With the entry of the Congress of South African Trade Unions (“COSATU”) into the Tri-Partite Alliance with bourgeois collaborators, we have witnessed for some years the widening political gap and increasing political conflict within and amongst COSATU affiliates, between those who questioned the collaborationist Tri-Partite Alliance, calling for its break and those who were firm believers of the Alliance and what it stood for.  The seriousness of this widening gap found  expression in the split within Chemical, Paper, Printing, Wood and Allied Workers Union (“CEPPWAWU”), an affiliate of COSATU, in 2003 when the majority in its biggest branch  –  the Wits Branch, together with some in the Kwa Zulu-Natal branch,  left and joined the General Industries Workers Union of South Africa (“GIWUSA”). In years to follow there were  similar splits in other COSATU affiliates and most dramatically, the split of NUMSA from COSATU, with the expulsion of the latter’s General Secretary Zwelinzima Vavi.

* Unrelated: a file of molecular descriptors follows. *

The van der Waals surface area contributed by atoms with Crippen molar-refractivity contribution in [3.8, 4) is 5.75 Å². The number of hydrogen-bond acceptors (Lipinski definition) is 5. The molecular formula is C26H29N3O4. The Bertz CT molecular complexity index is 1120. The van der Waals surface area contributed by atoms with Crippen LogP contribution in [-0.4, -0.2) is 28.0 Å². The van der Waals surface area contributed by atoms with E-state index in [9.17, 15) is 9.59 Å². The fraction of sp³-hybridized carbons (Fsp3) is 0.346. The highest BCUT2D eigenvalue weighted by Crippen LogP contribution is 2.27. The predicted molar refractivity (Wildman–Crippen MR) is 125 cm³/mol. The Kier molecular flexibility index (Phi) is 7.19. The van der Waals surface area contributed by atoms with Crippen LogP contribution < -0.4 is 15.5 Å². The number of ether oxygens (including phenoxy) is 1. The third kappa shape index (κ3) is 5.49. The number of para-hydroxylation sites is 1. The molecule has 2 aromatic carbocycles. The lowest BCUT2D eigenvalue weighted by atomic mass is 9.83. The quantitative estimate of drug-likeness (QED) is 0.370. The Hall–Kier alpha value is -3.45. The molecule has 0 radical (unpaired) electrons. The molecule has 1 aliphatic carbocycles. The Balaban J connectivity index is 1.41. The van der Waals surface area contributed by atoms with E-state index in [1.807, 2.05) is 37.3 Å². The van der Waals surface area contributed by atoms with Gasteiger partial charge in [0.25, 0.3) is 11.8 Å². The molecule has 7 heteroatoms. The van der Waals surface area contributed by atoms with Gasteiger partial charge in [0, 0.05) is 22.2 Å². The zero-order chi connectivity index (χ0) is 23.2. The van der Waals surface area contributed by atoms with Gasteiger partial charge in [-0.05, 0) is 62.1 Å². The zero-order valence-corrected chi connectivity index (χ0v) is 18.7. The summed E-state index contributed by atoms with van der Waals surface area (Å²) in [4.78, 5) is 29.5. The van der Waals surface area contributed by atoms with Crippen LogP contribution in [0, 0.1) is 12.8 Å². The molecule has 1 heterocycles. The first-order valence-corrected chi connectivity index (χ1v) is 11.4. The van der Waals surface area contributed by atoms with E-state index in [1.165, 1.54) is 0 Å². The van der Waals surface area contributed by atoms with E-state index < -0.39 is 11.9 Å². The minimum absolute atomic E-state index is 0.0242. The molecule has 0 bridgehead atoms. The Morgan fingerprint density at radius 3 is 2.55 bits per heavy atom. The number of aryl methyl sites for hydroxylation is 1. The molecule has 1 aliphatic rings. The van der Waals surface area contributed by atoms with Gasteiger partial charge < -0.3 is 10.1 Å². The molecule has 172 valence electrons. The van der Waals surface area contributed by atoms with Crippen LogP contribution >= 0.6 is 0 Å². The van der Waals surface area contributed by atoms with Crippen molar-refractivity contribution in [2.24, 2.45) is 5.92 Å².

The launch of the South African Federation of Trade Unions (“SAFTU”) on the 21st to the 23rd of April 2017. with 1400 delegates representing 24 unions (The Daily Maverick, Analysis of the third kind, 16 May 2017), signifies a split of a section of the working class from the tutelage of the collaborationist Tri-Partite Alliance.  It can however be argued that some of the splits were informed by alleged corruption practices and not outright political differences.  The underlying factor is the general political orientation of COSATU after 1994, whose leadership swallowed bourgeois ideas hook, line and sinker. This became particularly clear in the creation of investment companies which effectively became vehicles for the self- enrichment of  SACP/ANC  leadership figures.  In essence the Tri-Partite Alliance had become a conveyer belt for bourgeois ideas into the trade union movement. Greg Nicholson of the Daily Maverick quotes Vavi during the inaugural congress as stating, “Cosatu’s relationship with the ANC and business has destroyed its ability to lead workers.  Its unions ‘will die naturally, one by one’”.  He is further quoted as stating that “Cosatu is part of the ruling elites in our society.  It is benefitting from the patronage network that is dispensed by the various factions of the ANC.”